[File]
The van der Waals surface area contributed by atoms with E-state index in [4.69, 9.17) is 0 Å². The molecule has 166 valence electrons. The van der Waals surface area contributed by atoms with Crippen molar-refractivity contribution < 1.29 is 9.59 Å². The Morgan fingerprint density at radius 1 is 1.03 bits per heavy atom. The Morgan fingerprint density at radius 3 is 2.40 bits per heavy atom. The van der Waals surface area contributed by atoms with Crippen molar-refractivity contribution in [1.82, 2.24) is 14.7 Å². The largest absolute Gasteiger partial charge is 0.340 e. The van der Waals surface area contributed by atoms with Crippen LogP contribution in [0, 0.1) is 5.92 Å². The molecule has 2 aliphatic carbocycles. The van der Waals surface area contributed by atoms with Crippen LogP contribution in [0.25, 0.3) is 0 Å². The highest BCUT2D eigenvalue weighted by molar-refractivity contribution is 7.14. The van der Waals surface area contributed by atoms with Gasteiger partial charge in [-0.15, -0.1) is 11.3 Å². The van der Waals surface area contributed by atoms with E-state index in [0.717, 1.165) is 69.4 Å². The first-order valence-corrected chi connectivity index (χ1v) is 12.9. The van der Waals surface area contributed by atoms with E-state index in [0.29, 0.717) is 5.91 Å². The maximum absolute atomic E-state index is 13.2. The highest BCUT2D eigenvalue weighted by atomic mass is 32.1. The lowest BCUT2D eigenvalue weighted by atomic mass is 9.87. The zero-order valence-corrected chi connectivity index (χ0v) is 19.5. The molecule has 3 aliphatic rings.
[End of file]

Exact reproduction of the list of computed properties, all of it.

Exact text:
The van der Waals surface area contributed by atoms with E-state index in [4.69, 9.17) is 0 Å². The molecule has 166 valence electrons. The van der Waals surface area contributed by atoms with Crippen molar-refractivity contribution < 1.29 is 9.59 Å². The Morgan fingerprint density at radius 1 is 1.03 bits per heavy atom. The Morgan fingerprint density at radius 3 is 2.40 bits per heavy atom. The van der Waals surface area contributed by atoms with Crippen molar-refractivity contribution in [1.82, 2.24) is 14.7 Å². The largest absolute Gasteiger partial charge is 0.340 e. The van der Waals surface area contributed by atoms with Crippen LogP contribution in [0, 0.1) is 5.92 Å². The molecule has 2 aliphatic carbocycles. The van der Waals surface area contributed by atoms with Crippen LogP contribution in [0.25, 0.3) is 0 Å². The highest BCUT2D eigenvalue weighted by molar-refractivity contribution is 7.14. The van der Waals surface area contributed by atoms with Gasteiger partial charge in [-0.15, -0.1) is 11.3 Å². The van der Waals surface area contributed by atoms with E-state index in [0.717, 1.165) is 69.4 Å². The first-order valence-corrected chi connectivity index (χ1v) is 12.9. The van der Waals surface area contributed by atoms with E-state index in [0.29, 0.717) is 5.91 Å². The maximum absolute atomic E-state index is 13.2. The highest BCUT2D eigenvalue weighted by atomic mass is 32.1. The lowest BCUT2D eigenvalue weighted by atomic mass is 9.87. The zero-order valence-corrected chi connectivity index (χ0v) is 19.5. The molecule has 3 aliphatic rings.